Clean up the federal deficit by tackling the budget

This week, the House and Senate passed, and the President signed, a Continuing Resolution to keep the government running another two weeks. This action was needed because last session, under Democratic leadership, Congress failed to act – it never brought a budget to the floor for a vote, despite passing a bill to keep the federal government running being one of the most important duties of a member.

It was the first time since the Congressional Budget Act of 1974, that neither the House nor the Senate were able to pass a budget.

The two-week budget cuts $4 billion from last year’s spending levels and also gives the Senate additional time to consider the House-passed H.R. 1 – a budget bill that would fund the government through September while also cutting spending.

The United States does not have a revenue problem, we have a spending problem. Our nation has a $1.65 trillion deficit. We spend way too much at the expense of our children and grandchildren.

Over the next few weeks, the budget, and all this spending, will continue to be a hot debate topic. To get our fiscal house in order, the House majority has pledged to cut up to $100 billion from the budget. I fully support this. All cuts help get our national deficit under control, but we need massive budget cuts.

In contrast to our spending cuts, President Obama recently released his budget, which increases spending. We have a large amount of debt; we pay interest on that debt, so I don’t understand why the President wants to spend more money when we continue to borrow nearly 42 cents on every dollar we spend – most of that being borrowed from China.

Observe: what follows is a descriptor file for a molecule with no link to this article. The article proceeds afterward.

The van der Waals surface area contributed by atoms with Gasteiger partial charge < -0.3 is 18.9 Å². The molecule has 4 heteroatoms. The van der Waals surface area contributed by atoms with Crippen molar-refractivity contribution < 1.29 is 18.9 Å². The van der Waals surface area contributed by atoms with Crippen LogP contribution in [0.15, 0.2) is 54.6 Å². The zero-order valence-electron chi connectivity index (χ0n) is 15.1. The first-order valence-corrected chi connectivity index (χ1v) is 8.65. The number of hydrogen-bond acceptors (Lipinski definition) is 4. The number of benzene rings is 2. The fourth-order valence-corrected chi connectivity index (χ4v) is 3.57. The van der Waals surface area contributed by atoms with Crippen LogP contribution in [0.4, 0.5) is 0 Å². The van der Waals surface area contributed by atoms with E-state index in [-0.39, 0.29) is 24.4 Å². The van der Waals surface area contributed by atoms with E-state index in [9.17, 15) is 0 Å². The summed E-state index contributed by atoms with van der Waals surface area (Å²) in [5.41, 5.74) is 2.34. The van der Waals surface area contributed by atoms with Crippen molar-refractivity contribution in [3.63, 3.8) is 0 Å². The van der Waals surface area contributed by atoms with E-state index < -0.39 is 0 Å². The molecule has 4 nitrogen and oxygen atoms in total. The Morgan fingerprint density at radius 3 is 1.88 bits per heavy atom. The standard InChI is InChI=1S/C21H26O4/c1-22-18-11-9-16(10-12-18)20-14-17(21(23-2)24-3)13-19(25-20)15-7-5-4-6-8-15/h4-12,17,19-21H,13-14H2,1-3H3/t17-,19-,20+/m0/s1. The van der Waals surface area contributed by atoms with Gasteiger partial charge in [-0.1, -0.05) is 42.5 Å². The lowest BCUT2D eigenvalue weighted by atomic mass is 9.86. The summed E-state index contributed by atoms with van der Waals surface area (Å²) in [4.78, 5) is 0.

Cutting spending and getting our debt under control must be our priority. Since Republicans regained the majority we have honored our pledge to cut 5 percent from our own congressional offices, saving $35 million at the top, in addition to the money many offices, including mine, return to the treasury at the end of each session.

Furthermore, my colleague from Wisconsin, House Budget Committee Chairman Paul Ryan, has been granted the power to impose spending limits, which will return agencies to pre-bailout and pre-stimulus levels. I pride myself on being fiscally responsible, and a key way to continue to be fiscally responsible is to rein in spending, cut the budget and ultimately cut our deficit.

We have staked the well-being of our nation on irresponsible spending. We run the risk of defaulting on our debt; we need to solve this issue. We must tackle the budget so that we may rein in federal spending.


Congressman Jim Sensenbrenner represents Wisconsin’s 5th Congressional District.

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